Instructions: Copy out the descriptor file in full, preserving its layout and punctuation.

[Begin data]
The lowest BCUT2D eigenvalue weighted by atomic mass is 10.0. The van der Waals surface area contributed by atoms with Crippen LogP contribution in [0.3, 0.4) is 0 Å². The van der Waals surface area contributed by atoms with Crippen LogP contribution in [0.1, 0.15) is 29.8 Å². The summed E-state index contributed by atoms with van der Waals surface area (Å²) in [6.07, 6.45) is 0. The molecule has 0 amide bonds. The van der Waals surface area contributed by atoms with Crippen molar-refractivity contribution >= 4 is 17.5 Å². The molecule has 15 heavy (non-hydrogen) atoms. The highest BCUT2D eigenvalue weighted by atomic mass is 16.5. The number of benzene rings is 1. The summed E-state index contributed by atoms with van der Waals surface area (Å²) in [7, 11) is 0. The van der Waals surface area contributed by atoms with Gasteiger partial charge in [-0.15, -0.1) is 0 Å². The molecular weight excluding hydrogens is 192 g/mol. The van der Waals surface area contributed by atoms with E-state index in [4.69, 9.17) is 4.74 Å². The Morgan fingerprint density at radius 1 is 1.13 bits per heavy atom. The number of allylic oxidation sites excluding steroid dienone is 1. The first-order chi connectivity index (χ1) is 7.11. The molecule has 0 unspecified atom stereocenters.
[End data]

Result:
The lowest BCUT2D eigenvalue weighted by atomic mass is 10.0. The van der Waals surface area contributed by atoms with Crippen LogP contribution in [0.3, 0.4) is 0 Å². The van der Waals surface area contributed by atoms with Crippen LogP contribution in [0.1, 0.15) is 29.8 Å². The summed E-state index contributed by atoms with van der Waals surface area (Å²) in [6.07, 6.45) is 0. The molecule has 0 amide bonds. The van der Waals surface area contributed by atoms with Crippen molar-refractivity contribution >= 4 is 17.5 Å². The molecule has 15 heavy (non-hydrogen) atoms. The highest BCUT2D eigenvalue weighted by atomic mass is 16.5. The number of benzene rings is 1. The summed E-state index contributed by atoms with van der Waals surface area (Å²) in [7, 11) is 0. The van der Waals surface area contributed by atoms with Gasteiger partial charge in [-0.15, -0.1) is 0 Å². The molecular weight excluding hydrogens is 192 g/mol. The van der Waals surface area contributed by atoms with E-state index in [4.69, 9.17) is 4.74 Å². The Morgan fingerprint density at radius 1 is 1.13 bits per heavy atom. The number of allylic oxidation sites excluding steroid dienone is 1. The first-order chi connectivity index (χ1) is 7.11. The molecule has 0 unspecified atom stereocenters.